NOTE: I don't deny there was waste, corruption and the likes happened with the New Deal, but would like to say this should be accepted if the overall goal is positive enough. Also, as someone who has spent their entire working career in the private sector, I can attest that private companies produce tons of waste, inefficiency, shockingly bad miscommunication, are prone to favoritism/nepotism and petty behavior often stifling meritocracy, and no one can deny they can be corrupt. These are simply elements of human nature, and will always be present regardless of institution.
Then came WWII where the US was truly unified behind a common goal. While this is not a way to permanently live, it again shows national unity as rations and sacrifice for a national goal were accepted: defeating the Axis Powers.
Then came the Cold War, and for decades the US had a national goal yet again: Defeat the communists. Note: Many issues arose with the Cold War: civil liberty violations, US support of dictatorships, dismissal of democratic movements and human rights, global acceptance of the US "policing the world" and of course a justification for perpetual war. That said, there was a sense of national purpose. A dedication to high employment, high wages, and that everything was for a purpose: to defeat the enemy. The government always had a mission, and was usually engaged with the people, we all discussed these issues and politics mattered.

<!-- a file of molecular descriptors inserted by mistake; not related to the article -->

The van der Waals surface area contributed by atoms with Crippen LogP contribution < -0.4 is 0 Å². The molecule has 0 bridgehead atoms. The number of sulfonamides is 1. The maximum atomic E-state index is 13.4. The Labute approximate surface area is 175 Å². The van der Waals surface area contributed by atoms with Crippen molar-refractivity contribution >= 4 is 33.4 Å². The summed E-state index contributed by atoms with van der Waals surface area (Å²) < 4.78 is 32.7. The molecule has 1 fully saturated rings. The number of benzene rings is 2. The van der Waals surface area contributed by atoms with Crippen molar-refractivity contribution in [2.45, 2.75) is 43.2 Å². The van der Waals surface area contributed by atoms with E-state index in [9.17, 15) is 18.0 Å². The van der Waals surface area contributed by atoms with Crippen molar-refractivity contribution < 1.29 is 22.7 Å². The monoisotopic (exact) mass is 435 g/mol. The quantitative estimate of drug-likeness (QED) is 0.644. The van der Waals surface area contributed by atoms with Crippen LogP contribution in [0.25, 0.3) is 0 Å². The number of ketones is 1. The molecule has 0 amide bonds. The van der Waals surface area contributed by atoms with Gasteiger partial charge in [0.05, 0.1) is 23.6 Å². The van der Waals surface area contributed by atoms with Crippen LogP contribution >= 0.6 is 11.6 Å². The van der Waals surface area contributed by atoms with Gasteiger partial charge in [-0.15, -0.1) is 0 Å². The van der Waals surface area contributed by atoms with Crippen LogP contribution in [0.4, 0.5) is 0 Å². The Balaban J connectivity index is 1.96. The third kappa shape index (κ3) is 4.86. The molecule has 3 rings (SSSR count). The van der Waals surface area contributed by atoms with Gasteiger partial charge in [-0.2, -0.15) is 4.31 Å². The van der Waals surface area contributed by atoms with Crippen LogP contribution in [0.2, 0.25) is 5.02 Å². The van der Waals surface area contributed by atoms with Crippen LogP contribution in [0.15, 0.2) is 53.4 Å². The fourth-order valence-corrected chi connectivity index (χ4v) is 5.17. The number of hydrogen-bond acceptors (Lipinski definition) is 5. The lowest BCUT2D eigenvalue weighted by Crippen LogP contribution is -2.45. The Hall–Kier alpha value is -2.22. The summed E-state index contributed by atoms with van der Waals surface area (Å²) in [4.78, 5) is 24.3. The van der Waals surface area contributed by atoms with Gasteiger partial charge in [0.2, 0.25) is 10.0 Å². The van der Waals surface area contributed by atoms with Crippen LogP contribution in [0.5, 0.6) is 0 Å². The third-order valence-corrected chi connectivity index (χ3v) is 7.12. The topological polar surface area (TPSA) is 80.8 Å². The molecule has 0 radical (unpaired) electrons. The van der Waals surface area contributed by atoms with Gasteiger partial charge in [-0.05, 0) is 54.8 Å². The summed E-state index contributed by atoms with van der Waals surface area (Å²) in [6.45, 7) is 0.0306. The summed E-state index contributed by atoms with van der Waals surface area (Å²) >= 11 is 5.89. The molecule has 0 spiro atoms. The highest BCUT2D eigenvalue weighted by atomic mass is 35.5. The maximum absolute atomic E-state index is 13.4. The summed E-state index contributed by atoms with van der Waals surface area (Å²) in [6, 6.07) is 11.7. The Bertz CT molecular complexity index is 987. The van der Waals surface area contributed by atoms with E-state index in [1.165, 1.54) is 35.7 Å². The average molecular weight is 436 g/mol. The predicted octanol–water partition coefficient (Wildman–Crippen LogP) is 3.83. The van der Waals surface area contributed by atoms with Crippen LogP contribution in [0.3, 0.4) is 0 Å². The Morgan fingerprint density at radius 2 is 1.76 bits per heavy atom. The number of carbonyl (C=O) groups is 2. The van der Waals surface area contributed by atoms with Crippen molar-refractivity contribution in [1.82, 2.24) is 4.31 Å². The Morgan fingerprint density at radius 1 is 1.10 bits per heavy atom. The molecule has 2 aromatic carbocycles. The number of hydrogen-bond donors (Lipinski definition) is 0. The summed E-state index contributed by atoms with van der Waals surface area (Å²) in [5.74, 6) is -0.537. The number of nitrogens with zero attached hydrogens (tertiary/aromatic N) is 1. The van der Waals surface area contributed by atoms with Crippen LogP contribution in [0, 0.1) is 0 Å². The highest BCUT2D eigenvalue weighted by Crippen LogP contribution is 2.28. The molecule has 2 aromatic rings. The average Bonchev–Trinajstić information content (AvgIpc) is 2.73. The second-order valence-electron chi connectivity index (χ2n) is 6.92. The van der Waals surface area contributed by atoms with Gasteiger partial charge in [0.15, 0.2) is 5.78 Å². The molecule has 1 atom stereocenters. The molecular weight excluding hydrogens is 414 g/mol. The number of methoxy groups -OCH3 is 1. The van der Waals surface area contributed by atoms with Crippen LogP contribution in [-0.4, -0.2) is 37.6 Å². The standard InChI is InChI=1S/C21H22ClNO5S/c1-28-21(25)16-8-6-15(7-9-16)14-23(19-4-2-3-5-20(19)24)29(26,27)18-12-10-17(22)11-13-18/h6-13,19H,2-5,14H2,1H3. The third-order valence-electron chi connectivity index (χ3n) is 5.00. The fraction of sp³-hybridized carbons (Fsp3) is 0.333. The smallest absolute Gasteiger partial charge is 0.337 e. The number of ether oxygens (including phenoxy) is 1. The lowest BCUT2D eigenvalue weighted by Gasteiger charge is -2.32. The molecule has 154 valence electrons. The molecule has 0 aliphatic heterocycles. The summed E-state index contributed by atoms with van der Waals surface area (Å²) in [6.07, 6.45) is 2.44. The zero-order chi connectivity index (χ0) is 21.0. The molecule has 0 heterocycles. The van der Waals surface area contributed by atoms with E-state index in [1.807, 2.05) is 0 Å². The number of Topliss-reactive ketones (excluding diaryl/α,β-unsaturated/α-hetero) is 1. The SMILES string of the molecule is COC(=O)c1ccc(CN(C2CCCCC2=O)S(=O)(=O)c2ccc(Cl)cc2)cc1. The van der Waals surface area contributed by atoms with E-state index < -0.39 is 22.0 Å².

Once the cold war ended, I believe we've lost the sense of national purpose we had for decades, hat national goal. Both political parties have since become increasingly the same, (and bent on selling off our country) Bob Rubin's entrance to government began a true revolving door between banking/finance and government...blurring the lines between the two and no surprise, these sectors have been progressively given the keys to the castle, the land, and a license to do as they please without fear of prosecution or even possibility of failure. A politburo, and ideological clique supporting it, have come to dominate economics, the Rubin politburo re emerged just in time for the recession and grew again under Obama, a leading receiver of finance money during his senate time, and his fight he faced against lifetime finance man Romney, a fight dominated by talks of Super PACS, left me feeling there was going to be one true winner regardless of outcome.
I do not advocate a World War, or another Cold War, and indeed the world seems increasingly hostile to American presence, which I don't fault at all, nor does the threat of terrorism work the way the old threat of communism did. No, we need a new a goal, a new plan to give us some purpose and sense of unity. At least a sense we are doing something! I absolutely do not advocate collectivism, every individual should be free to pursue the life they want, however it must be at least mildly tempered since an overly individualistic minded society with no, at least vague, sense of national unity will be aimless, perhaps confused, and ironically prone to extremism in the search for an answer. Especially when the populace feels no interest from the government, leading to our current vicious cycle of apathy and worse governance.
The solution is beyond the scope of this piece, but hopefully it is debated publicly before it becomes a necessity.